• Y10TECHNICAL SUBJECTS COVERED BY FORMER USPC
    • Y10STECHNICAL SUBJECTS COVERED BY FORMER USPC CROSS-REFERENCE ART COLLECTIONS [XRACs] AND DIGESTS
    • Y10S148/00Metal treatment
    • Y10S148/065Gp III-V generic compounds-processing

Abstract

AN OPEN TUBE PROCESS IS USED OF ZN DIFFUSION IN III-V COMPOUNDS COATED WITH SIO2 FILMS TO FORM P-N JUNCTIONS. ELECTROLUMINESCENT DIODES MADE BY THIS METHOD HAVE HIGH BRIGHTNESS WITH NO ETCHING OF THE P-N JUNCTION SURFACE REQUIRED.

Description

OCL 9, 1973 J, M BLUM ljT AL OPEN TUHH DIFFUSION 1N lIlv'V COMPOUNDS B Sheets-Sheet Filed May l, 1972 :a ,i mi# @m35 mmm IH a Nw Oct. 9, 1973 J, M BLUM ET AL OPEN TUBE DIFFUSION IN III-v COMPOUNDS Filed May l, 1972 I I I I DEPTH, x3 (p) JUNCTION sio2=1oooII o CD JUNCTION DEPTH, Xj(;1)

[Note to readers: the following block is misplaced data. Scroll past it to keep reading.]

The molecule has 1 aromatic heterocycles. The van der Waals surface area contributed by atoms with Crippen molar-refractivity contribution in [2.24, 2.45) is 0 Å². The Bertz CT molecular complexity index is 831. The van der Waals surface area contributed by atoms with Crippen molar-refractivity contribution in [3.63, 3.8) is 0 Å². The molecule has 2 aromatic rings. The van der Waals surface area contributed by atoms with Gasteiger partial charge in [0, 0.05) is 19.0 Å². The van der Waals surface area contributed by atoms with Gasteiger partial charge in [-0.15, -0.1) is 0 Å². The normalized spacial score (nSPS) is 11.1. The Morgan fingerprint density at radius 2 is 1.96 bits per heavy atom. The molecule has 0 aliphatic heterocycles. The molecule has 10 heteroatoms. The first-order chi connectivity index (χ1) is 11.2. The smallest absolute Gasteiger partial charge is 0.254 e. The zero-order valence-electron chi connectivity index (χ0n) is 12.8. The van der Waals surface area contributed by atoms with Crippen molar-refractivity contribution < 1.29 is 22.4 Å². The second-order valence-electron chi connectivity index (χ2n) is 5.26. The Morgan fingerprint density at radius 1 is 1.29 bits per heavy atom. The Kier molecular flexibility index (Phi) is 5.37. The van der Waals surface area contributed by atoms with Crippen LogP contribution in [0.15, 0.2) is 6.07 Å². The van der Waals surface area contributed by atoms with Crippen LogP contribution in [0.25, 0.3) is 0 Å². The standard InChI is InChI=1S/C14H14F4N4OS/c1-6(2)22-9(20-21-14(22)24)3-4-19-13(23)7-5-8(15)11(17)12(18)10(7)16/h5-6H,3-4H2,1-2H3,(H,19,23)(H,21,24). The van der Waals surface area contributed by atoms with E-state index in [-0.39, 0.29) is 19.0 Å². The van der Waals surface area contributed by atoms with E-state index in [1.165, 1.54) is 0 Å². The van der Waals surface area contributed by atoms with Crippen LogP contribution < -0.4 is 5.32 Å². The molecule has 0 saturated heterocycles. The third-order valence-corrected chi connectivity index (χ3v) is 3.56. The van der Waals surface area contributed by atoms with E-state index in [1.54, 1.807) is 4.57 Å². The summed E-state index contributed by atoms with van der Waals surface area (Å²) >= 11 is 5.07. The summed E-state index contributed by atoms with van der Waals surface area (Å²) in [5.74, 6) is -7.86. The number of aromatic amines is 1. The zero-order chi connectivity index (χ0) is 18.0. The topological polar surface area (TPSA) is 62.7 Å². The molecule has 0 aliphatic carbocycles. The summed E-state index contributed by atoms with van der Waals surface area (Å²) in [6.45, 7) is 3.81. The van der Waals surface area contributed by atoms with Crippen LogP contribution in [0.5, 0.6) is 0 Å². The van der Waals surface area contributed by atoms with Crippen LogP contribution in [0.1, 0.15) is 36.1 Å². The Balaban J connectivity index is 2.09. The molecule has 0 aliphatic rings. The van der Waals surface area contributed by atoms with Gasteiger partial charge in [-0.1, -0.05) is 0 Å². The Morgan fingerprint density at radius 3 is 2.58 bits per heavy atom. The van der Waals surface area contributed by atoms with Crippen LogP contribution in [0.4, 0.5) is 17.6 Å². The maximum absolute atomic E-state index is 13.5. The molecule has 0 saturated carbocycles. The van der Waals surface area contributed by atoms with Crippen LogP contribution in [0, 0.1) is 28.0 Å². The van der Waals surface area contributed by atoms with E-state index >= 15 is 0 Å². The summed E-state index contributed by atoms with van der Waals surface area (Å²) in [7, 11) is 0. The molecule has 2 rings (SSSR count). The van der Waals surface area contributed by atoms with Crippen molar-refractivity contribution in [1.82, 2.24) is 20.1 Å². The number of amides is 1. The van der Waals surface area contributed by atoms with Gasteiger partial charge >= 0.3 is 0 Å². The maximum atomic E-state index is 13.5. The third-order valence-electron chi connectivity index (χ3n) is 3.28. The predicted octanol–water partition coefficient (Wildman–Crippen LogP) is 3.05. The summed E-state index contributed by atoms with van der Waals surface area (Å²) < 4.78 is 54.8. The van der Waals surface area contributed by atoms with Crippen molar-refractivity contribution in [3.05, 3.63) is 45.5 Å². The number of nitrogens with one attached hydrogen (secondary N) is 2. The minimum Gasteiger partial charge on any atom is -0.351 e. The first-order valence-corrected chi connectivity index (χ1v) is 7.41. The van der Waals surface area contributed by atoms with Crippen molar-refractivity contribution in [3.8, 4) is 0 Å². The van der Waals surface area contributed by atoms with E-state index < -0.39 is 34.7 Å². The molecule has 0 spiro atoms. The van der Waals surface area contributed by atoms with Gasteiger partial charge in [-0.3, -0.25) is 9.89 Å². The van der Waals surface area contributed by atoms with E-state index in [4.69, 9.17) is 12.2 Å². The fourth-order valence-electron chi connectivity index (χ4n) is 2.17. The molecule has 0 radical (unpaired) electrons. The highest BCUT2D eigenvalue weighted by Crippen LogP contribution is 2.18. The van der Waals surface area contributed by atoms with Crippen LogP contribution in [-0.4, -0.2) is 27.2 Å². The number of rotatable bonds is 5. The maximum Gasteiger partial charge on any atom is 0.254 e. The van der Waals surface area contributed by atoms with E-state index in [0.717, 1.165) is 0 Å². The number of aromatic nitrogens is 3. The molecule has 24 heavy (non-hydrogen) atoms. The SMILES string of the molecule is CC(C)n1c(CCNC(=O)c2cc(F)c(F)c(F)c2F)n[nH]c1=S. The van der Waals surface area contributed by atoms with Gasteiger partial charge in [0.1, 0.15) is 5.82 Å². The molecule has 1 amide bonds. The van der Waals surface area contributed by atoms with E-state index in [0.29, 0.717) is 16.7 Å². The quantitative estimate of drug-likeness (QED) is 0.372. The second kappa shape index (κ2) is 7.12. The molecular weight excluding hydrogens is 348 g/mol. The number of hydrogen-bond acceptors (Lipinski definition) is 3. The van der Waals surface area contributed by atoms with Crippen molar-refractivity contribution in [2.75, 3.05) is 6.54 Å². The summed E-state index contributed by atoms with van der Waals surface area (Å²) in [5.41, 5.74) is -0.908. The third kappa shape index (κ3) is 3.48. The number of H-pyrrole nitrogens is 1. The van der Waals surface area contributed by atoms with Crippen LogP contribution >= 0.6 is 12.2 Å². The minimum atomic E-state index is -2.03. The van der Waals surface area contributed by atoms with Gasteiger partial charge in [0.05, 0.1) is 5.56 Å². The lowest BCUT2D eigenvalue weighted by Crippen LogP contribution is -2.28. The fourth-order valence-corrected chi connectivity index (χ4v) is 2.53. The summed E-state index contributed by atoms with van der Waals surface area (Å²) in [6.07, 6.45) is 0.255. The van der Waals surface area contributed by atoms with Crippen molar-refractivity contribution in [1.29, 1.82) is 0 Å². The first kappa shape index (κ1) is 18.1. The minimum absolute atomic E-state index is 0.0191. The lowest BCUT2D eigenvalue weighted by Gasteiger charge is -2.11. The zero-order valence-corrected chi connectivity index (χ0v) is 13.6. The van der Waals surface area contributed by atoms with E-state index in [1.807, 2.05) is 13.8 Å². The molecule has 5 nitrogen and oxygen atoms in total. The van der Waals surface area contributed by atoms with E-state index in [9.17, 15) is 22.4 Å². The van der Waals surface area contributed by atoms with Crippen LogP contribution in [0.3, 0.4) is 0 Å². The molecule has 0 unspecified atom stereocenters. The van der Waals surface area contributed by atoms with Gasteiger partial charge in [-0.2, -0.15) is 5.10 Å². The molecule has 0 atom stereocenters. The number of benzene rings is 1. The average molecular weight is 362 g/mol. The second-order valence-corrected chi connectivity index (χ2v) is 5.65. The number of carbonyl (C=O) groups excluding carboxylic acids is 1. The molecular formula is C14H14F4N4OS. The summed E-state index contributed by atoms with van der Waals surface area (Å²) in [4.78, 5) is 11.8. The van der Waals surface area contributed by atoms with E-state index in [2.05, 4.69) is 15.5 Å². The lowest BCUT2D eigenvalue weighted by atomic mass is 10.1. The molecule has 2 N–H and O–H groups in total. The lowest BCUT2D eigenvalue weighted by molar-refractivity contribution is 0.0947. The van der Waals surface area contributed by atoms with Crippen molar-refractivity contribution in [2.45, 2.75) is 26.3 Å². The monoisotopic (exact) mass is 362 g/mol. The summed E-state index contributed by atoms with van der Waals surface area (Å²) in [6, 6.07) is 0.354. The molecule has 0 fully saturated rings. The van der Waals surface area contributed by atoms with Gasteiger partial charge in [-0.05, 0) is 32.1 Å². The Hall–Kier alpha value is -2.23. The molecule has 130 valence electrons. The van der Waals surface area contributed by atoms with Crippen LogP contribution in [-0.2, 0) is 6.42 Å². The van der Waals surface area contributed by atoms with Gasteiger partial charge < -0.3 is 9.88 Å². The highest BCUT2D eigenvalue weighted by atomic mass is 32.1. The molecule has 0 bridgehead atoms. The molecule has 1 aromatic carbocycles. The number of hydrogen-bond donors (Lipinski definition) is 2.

SQUARE ROOT OF DIFFUSION TIME SQUARE ROOT OF DIFFUSION TIME B Sheets-Sheet 1*/2 (HoURsI/z) OC- 9, 1973 J. M. BLUM ETAL 3,764,414

OPEN TUBE DIFFUSION IN III-V COMPOUNDS Filed May l, 1972 B Sheets-Sheet l FIG. 5 f4 8 JUNCTION DEPTH,

6 TZn- TW-050 0 Sio2 THlCKNEss FIG. 6 8

JUNCT10N DEPTH, 4*

SOURCE TEMPERATURE, Tzn (C) Oct. 9, 1973 J. M BLUM ET AL 3,764,414

OPEN TUBE DIFFUSION 1N Il'L--V COMPOUNDS Filed May l, 1972 B Sheets-Sheet O m02: 2000K 00 A TZn=TW= 7000 v 7500 A O 000c "A El 05000 lm 70 D 7 O 1 00 O I 9 A u l O O 2 O f f 00- v Q E n: El

00 O LLI LLI I w n znAsZ 500005, 10 /mFFusED AT 0000 l l l l 0 2 4 6 0 10 12 JUNCTION DEPTH, Xj(p.)

Oct. 9, 1973 1 M, BLUM ET AL 3,764,414

OPEN TUBE DIFFUSION IN lll-V COMPOUNDS Filed May l, 1972 B Shees-Sheecv 5 lFIGB Jr: 1 HOUR SOURCE AND WAFER TE-MPERATURE Tzn=Tw OC. 9, 1973 Ml BLUM ET AL 3,764,414